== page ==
Wednesday, 10 March 2004

Ceisteanna (149)

Ned O'Keeffe


216 Mr. N. O’Keeffe asked the Minister for the Environment, Heritage and Local Government his views on the development of a project (details supplied) in County Cork, which was recently approved by an Bord Pleanála; and his overall views on incineration and the way in which this will affect the countryside. [8053/04]

Amharc ar fhreagra

Freagraí scríofa (Ceist ar Minister for the Environment, Heritage and Local Government)

Government policy on waste management is set out in the policy documents, Changing our Ways and Preventing and Recycling Waste: Delivering Change. The Government's approach is based on the internationally recognised waste management hierarchy of prevention/minimisation, significantly increased levels of recycling, energy recovery and, finally, utilising landfill as the last resort for residual waste that cannot otherwise be recovered.

Local authorities were asked to identify and fully assess the various issues involved, with a view to identifying the nature, scale and mix of facilities which, at a regional level, appear to offer the best balance between maximised recovery of materials or energy and minimised environmental emissions, at reasonable cost. In addition, the EPA's national hazardous waste management plan which is also based on the application of the waste hierarchy calls for the provision of thermal treatment and landfill capacity to treat this particular waste stream.

With regard to the perceived impact of thermal treatment, the EPA's inventory of dioxin and furan emissions to air, land and water in Ireland for 2000 and 2010 was published in December 2002 and it provides a useful indication of the relative significance of various emission sources for dioxins. In relation to the nine hazardous waste incinerators in operation in the year 2000, the report estimated these to have contributed a fraction of 1% of national dioxin emissions to air — tables 1 and 4.2 of the report refer. By comparison, dioxin emissions from the transport sector and from uncontrolled burning processes were estimated to be over 140 times higher and some 3,800 times higher, respectively.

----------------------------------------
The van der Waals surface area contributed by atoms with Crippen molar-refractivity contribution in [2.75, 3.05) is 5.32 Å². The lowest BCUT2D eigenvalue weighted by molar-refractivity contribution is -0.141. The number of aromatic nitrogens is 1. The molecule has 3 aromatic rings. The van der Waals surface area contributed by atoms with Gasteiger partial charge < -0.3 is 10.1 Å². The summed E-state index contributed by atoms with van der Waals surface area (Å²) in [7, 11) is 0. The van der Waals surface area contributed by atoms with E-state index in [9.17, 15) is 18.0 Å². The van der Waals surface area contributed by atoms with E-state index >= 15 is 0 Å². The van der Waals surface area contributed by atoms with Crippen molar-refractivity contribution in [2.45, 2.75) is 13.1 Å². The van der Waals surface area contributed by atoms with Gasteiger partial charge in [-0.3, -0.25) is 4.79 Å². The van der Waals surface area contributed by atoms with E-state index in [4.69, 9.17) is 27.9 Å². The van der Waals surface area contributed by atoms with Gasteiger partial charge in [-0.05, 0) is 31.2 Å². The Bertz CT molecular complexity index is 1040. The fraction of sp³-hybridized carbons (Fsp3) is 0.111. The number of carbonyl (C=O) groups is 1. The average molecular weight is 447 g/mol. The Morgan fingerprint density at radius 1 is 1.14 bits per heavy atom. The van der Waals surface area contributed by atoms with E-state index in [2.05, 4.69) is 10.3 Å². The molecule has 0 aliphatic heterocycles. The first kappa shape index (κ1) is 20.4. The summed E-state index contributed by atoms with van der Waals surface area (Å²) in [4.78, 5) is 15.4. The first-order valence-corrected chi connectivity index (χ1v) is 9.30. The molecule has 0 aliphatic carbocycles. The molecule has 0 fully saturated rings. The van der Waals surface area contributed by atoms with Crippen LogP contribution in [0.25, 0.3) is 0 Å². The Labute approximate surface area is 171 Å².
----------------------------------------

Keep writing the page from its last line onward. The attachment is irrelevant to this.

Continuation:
Even assuming that 1 million tonnes of municipal waste might be managed by way of incineration in 2010, the report projects that dioxin emissions from waste incineration would account for less than 2% of total dioxin emissions to air at that time, less than half the emissions attributable to the transport sector and some 46 times less than those emissions attributable to uncontrolled burning processes. A paper published by the Food Safety Authority of Ireland in 2003 concluded that properly managed incineration facilities will not contribute to dioxin levels in the food supply to any significant extent and will not affect food quality or safety.

Regarding the proposed development of a thermal treatment facility at Ringaskiddy, neither my Department nor the relevant local authorities are involved in the procurement of the facility. As with any such development, the proposed project is subject to the requirements of the planning and waste licensing codes. As Minister for the Environment, Heritage and Local Government, I am specifically precluded from exercising any power or control in the performance by the planning and environmental licensing authorities of these functions in particular circumstances.